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Filling in Pediatric Acne Practice Gaps: A Prospective Multicenter Study of Case-Based Education.

J Adolesc Health. 2016 Sep 13;

Authors: Feldstein S, Afshar M, Krakowski AC, Eichenfield LF

Abstract
PURPOSE: Studies have documented practice gaps in acne management between pediatricians and dermatologists. Evidence-based recommendations for acne management were published by the American Acne and Rosacea Society and the American Academy of Pediatrics in 2013. We assess the impact of a case-based learning intervention on pediatrician knowledge and treatment of acne in accordance with published recommendations.
METHODS: Participants were recruited at four conferences for pediatric providers. Knowledge of the recommendations and confidence in utilizing them was assessed. Five case-based questions were presented, with providers choosing acne treatments before, immediately after, and 3 months after a case-based educational presentation. Answer selections consistent with the recommendations were scored as correct, and all responses were evaluated for patterns of medication selection.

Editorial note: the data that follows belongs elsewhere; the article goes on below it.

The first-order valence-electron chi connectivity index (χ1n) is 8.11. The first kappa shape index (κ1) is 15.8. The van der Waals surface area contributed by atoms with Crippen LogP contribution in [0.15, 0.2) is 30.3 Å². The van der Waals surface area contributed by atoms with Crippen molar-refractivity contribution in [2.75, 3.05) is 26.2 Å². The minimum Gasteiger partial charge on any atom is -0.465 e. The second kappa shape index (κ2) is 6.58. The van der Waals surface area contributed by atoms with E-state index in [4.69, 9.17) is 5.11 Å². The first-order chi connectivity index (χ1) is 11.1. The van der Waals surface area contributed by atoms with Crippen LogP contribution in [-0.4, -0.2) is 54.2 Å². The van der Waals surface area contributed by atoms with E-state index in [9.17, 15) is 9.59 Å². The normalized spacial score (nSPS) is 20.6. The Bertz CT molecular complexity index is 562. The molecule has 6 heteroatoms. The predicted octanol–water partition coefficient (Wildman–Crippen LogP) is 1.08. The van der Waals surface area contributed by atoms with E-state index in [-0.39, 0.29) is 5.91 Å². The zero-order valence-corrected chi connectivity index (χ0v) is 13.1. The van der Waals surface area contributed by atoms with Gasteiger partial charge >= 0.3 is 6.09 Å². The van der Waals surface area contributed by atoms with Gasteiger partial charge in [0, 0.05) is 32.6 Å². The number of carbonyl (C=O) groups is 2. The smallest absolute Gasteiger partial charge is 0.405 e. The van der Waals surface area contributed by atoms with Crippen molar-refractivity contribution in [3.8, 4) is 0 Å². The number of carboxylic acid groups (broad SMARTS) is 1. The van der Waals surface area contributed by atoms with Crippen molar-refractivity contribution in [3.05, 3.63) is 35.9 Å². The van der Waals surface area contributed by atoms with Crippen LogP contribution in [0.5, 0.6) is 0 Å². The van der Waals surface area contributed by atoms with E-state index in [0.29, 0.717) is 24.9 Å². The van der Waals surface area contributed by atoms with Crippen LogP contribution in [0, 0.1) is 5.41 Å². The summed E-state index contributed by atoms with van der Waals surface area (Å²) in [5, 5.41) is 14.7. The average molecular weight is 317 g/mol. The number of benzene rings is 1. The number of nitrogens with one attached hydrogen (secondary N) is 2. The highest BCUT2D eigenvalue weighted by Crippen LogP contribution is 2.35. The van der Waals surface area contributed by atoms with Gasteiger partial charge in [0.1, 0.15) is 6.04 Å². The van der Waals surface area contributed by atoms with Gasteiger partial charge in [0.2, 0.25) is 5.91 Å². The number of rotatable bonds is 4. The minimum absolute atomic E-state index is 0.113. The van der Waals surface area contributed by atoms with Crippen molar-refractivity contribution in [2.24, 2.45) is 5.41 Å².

RESULTS: A total of 150 individuals participated, most with over 10 years experience. Knowledge of the recommendations and confidence in prescribing acne therapy was poor. The average preintervention management selections were 70% correct, increasing significantly to 86% 3 months after intervention (p < .01). The most significant improvements were demonstrated in provider's ability to choose regimens for moderate acne consistent with published recommendations, and in recommendation-consistent usage of retinoids and benzoyl peroxide (p < .05). Persisting practice gaps included a reluctance to use topical retinoids in preadolescents and lack of initiating oral combination therapies in patients with severe acne.
CONCLUSIONS: A case-based educational intervention significantly increased providers choosing acne treatments in accordance with evidence-based recommendations in an examination setting. Limitations of the study include an inability to assess actual provider prescribing behavior through this methodology.

PMID: 27638004 [PubMed - as supplied by publisher]

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